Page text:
by Eric Hagen
Ryan DiMuzio and Jordan Valder want to operate a new motor vehicle sales business at 18803 Highway 65 N.E., but current East Bethel city code does not allow this type of business in the highway business district.
They began leasing the property from Tim Chies in August 2011. They remodeled the interior of the building. In September 2011, the city informed Chies of the zoning text amendment process, which City Attorney Mark Vierling said the council must approve for this business to operate at this site.
The council’s concern has been that accommodating this business would open the door for more vehicle sales lots in an area where the city council does not necessarily want to see this happen. This property is within the future sewer and water development area.
To meet the needs of the business over the short-term, the East Bethel City Council is willing to consider the zoning text amendment, but Vierling recommended a new “Internet Distribution Sales” definition within the city code in order to recognize that a company focused on Internet sales operates differently than a traditional business.
An “Internet Distribution Sales” business would need at least 95 percent of its sales to be initiated and secured through Internet communication between the buyer and seller with minimal or no need for negotiation at the business site. The business can have no pre-sale acquired inventory. All sales must be substantially completed before the product is delivered to the business site. There must be limited signage besides basic identification signage. There must be minimal storage of products on-site except for product awaiting customer pick-up.
According to Vierling, this new “Internet Distribution Sales” could address other businesses besides vehicle sales businesses.
A typical vehicle sales lot would still not be permitted in a B-3 Highway Commercial District, according to City Administrator Jack Davis.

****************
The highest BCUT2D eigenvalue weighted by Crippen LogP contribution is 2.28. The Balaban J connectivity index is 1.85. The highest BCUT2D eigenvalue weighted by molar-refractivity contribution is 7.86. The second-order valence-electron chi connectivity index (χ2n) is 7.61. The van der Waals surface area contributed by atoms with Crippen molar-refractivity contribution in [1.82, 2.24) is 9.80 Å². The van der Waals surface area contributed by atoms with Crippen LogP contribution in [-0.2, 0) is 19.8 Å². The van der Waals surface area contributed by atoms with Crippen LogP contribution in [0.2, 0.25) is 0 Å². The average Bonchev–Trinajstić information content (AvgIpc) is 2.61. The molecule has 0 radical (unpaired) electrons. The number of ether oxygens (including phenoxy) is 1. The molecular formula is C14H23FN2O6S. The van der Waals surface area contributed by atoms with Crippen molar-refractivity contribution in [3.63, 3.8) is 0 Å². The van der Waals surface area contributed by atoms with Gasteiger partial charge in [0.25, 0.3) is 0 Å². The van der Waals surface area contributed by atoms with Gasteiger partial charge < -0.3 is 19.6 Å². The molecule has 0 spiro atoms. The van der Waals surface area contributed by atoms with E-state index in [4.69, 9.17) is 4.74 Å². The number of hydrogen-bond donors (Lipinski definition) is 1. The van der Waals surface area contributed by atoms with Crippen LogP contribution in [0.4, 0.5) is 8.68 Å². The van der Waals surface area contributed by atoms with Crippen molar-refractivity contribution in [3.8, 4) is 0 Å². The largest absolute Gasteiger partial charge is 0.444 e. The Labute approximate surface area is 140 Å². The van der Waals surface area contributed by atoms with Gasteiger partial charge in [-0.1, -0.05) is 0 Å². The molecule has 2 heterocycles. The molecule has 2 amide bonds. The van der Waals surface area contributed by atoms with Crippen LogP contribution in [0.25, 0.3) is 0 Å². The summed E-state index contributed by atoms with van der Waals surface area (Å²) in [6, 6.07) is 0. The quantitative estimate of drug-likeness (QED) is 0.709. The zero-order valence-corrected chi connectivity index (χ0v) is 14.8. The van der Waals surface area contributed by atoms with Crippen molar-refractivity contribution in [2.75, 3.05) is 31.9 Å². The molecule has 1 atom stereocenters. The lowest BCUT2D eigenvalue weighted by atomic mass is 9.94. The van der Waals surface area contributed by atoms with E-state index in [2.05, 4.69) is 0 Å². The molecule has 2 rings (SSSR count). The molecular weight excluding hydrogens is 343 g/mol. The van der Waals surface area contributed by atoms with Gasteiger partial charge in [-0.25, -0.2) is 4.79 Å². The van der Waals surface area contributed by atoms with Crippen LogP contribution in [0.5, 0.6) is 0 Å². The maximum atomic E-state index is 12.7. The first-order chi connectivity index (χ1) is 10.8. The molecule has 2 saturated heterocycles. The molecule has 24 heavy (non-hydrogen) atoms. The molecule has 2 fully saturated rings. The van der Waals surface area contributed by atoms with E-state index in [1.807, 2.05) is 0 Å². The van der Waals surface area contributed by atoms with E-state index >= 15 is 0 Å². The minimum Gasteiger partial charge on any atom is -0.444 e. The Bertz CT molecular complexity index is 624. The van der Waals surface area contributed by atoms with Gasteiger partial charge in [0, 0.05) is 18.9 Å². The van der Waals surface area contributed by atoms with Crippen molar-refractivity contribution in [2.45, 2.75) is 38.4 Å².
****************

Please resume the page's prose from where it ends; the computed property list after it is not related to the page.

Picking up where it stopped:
At the Feb. 1 council meeting, DiMuzio said that this would not be a typical used car lot. There would be no big gorilla balloons, no huge banner signs or flags. The lot would not be open late. The sales would happen through the business website.
According to DiMuzio, they act as a broker. They work with customers on finding a used car they may be interested in and once a vehicle is found, it would be transported to the East Bethel location for the customer to look at it, DiMuzio said.
The zoning text amendment process DiMuzio and Valder are now going through will take four to six weeks, according to Davis. The issue will go back to the planning and zoning commission. There must be a public hearing with property owners near the site being notified. The council must approve the amendment.
Councilmember Robert DeRoche Jr. was concerned that the city would be “opening up a can of worms” by changing the text to allow this use.
Vierling said that the key is the business will need to demonstrate that business transactions happened through the Internet. Should the council approve a permit for this business after it goes through the zoning text amendment process, there would be a two-year limit on the permit, he said.
Should the zoning text amendment be approved in a month-and-a-half, Vierling listed a few conditions the council could consider as part of the permit approval, including limiting outside storage space to 5,000 square feet and allowing no more than 20 vehicles to be in the lot at one time in an area approved by the city.
Davis said at the Feb. 1 meeting that this project is in the sewer and water district, so the property will have greater value in the future. A condition of a permit would be that should the property be sold or transition to another use, the permit allowing the Internet open vehicle sales lot would go away, he said.
Before Vierling came up with the “Internet Distribution Sales” idea before the Feb. 15 meeting, members of the council Feb. 1 tried to think of less time consuming ways that the city could work with the business without opening the city up to used car lots.
Moegerle asked if the city could grant a variance instead of having a zoning text amendment done.
According to Vierling, the council cannot approve something that is not a permitted use just by approving a variance.
Variances can only be granted when dimensional requirements such as yard setbacks are being addressed, Vierling said.
Councilmember Steve Voss asked if the council could allow a dormant business use to be legal even if it was gone for more than a year. Ham Lake Motors used to be at the site that Valders Vehicles may be at. However, it closed three years ago.
East Bethel city code states that a use can be grandfathered in if it was in place before a new law passes. If the business is dormant for at least one year, the right for the property to go by the old rules goes away.
Vierling acknowledged that the council could stretch out this dormant time frame longer than a year, but said that the council could not retroactively apply new rules to this Valders Vehicles case.
Eric Hagen is at [email protected]